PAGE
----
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Posted: 11/18/2002 9:26:10 AM EDT
[url]http://www.jsonline.com/news/metro/nov02/96331.asp[/url] [url]mailto:ekane@journalsentinel.com[/url]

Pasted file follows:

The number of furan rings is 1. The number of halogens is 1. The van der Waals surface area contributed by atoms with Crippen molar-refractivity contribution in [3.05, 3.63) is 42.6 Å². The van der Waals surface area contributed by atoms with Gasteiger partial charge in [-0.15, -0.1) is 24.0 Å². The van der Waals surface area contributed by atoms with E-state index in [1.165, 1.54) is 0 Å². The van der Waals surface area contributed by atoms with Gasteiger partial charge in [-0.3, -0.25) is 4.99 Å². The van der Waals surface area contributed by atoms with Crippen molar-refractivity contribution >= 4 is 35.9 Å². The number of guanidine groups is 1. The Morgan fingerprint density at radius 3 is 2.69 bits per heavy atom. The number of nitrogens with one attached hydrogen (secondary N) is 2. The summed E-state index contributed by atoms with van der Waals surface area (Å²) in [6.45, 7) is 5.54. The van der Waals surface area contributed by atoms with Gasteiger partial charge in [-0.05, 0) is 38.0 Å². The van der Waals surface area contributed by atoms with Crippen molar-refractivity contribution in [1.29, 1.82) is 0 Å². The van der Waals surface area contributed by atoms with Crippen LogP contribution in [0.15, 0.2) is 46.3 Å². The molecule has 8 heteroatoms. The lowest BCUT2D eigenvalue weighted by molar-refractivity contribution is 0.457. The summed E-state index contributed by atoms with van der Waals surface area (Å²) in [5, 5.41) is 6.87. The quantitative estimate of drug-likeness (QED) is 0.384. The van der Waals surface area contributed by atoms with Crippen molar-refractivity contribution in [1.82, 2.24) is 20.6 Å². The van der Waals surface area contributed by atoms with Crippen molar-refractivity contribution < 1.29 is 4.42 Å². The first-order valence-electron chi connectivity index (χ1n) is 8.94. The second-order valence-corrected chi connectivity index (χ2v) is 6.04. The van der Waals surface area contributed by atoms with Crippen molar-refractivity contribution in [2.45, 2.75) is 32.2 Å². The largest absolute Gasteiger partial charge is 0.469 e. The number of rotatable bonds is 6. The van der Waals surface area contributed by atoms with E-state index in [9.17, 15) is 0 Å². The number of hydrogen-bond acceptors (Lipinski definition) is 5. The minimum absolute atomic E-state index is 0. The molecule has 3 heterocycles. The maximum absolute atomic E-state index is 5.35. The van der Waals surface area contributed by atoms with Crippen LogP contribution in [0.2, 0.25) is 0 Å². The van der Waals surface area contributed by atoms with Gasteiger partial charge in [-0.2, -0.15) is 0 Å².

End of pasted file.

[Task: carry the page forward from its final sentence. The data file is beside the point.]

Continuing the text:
Moore film on guns gets split reviews: impressive, dishonest Last Updated: Nov. 16, 2002 Eugene Kane E-MAIL | ARCHIVE I wanted to see "Bowling for Columbine," the controversial documentary by maverick filmmaker Michael Moore about America's love affair with guns. So I asked my new friend Jim if he wanted to come along. That's Jim Fendry, director of the Wisconsin Pro-Gun Movement. Actually, I had never met Fendry before but figured he would be a good movie "date" for this film. If you haven't heard, "Bowling for Columbine" is a highly acclaimed, provocative film that takes shots at the National Rifle Association and our nation's culture of violence. Moore uses myriad visual images to make his case against guns and gun owners. Everything from disturbing footage of the Columbine High School massacre to interviews with Midwestern militiamen to graphic and sensational TV news reports are used to buttress the filmmaker's main point. We are a country in love with guns, despite the overwhelming amount of violence and death that comes from such an infatuation. Fendry and I met up inside the lobby of Milwaukee's Oriental Theatre last week. Contrary to what I expected, he was an exceedingly polite and low-key guy, a former police officer who is the single father of six grown children, including a daughter who works as a detective for the Milwaukee Police Department. As director of the Pro-Gun Movement, he acts as an advocate and educator for gun owners. Much of his day is spent giving advice or information on existing gun laws and safety programs. An avid gun-lover himself, Fendry also regularly participates in shooting contests. It was immediately comforting to note he wasn't "packing." We watched "Bowling" together, then retired to a restaurant to discuss our impressions. Me first. The movie is a wickedly funny but also sobering examination of some disturbing realities when it comes to guns and society. Much of the perspective is delivered like a sledgehammer; Moore can't ever be accused of subtlety when it comes to making his points. I particularly liked the way Moore addressed the role of the NRA in promoting guns in our society. Also, the rough treatment the rumpled Moore gave American corporations such as Kmart for selling the bullets used in the Columbine massacres. Another favorite spot was Moore's badgering of NRA head Charlton Heston for appearances at NRA rallies in two cities just days after horrific school killings. You could probably guess I was impressed by Moore's spin on how racial attitudes contribute to gun violence. "Bowling" makes the case that the media has criminalized black people in the minds of so many white Americans, they rush out to buy guns in record numbers to protect themselves from an ambiguous threat. As added subtext, Moore related one law official's statement that many guns in the suburbs were stolen by white teenagers, eventually turning up in the black community. "Bowling" isn't perfect; it's too long and frequently too heavy-handed without providing solutions. But it's an important film, nevertheless. I give it a rousing thumbs-up. Fendry didn't agree. "I think the film was intellectually dishonest," he told me. He said many of Moore's comments about guns and gun violence were only part of the story. Specifically, he didn't appreciate how Moore equated America's violent history as the possible source - even inspiration - for the home-grown violence on our shores. Fendry also didn't like the film's comparison of the U.S.'s extraordinarily high homicide rate by guns with countries such as Germany, Japan and Canada. These are modern countries that also have poverty and violence, yet none comes close to the U.S. in terms of the number of people killed each year by guns. "He didn't tell the whole story," Fendry said, frowning. "In those countries, the number of homicides due to other weapons, knives and bats, etc., they are just as high as ours. "So that shows guns aren't the problem." Fendry added, because of groups such as the NRA that protect individual American rights, the U.S. has looser laws on gun possession than many countries. "You can't even own a gun legally in many countries." Fendry particularly didn't like the way Moore took after Heston, a man Fendry admires and has met at previous NRA events. Heston recently announced he is suffering from Alzheimer's disease, although there's no evidence the actor was showing any ill effects in his scenes in "Bowling." In one scene in the movie, Moore criticized Heston for appearing at an NRA rally in Denver, Colo., just 11 days after the Columbine massacre. In another scene, Heston makes a similar rally appearance in Moore's hometown of Flint, Mich., after a school killing there. Fendry said he suspected Heston's scenes with Moore were edited to make the actor look bad. He defended Heston's appearance at the events, saying the conventions were planned well in advance of the shootings. Basically, Fendry saw the movie as just another boulder of guilt dropped on the shoulder of gun-lovers. He thought it was typical rhetoric from the anti-gun crowd, blaming the NRA for violence committed by criminals, not law-abiding NRA members. "We don't believe that because a gun was used in a crime, everybody who owns a gun should feel responsible," he said. "These people (gun-owners) aren't part of the problem; they're not the cause." Movies such as "Bowling" tend to demonize gun-owners, which just perpetuates the conflict, Fendry said. He suggested it would be better if both sides tried to reach a happy medium. "Nobody's able to come up with any solutions for the violence as long as they keep arguing." Despite evidence of rampant death and tragedy by handguns in cities such as Milwaukee, in Fendry's mind, most people buy guns for sport. They shoot targets, they shoot animals, they engage in competitions and share fellowship over their love of armed weapons. Obviously, Fendry takes no responsibility for events such as the D.C. sniper, or the recent gun violence in Milwaukee that has community leaders outraged. "We don't feel we should have to apologize for criminal behavior." Fendry struck me as a fair and reasonable man, intelligent and committed to his point of view. He's a gun-lover who takes pride in his knowledge about guns and the law, and his dedication to safety issues. My father owned guns, kept them in the house and even carried a pistol in his hand when answering the door after dark. Most times, the only person who had to worry about getting shot by my near-sighted father was me, trying to slip in the door after curfew. Maybe that explains my attitude toward guns. In my view, there are just too many guns out there causing too much harm. It doesn't do anybody much good. Fendry, on the other hand, thinks it's a matter of personal preference and a right. Choosing to own a legal gun is no different from some people choosing to drive a fancy car or own an expensive watch. We agreed to disagree. Next time, maybe we'll go see "Harry Potter."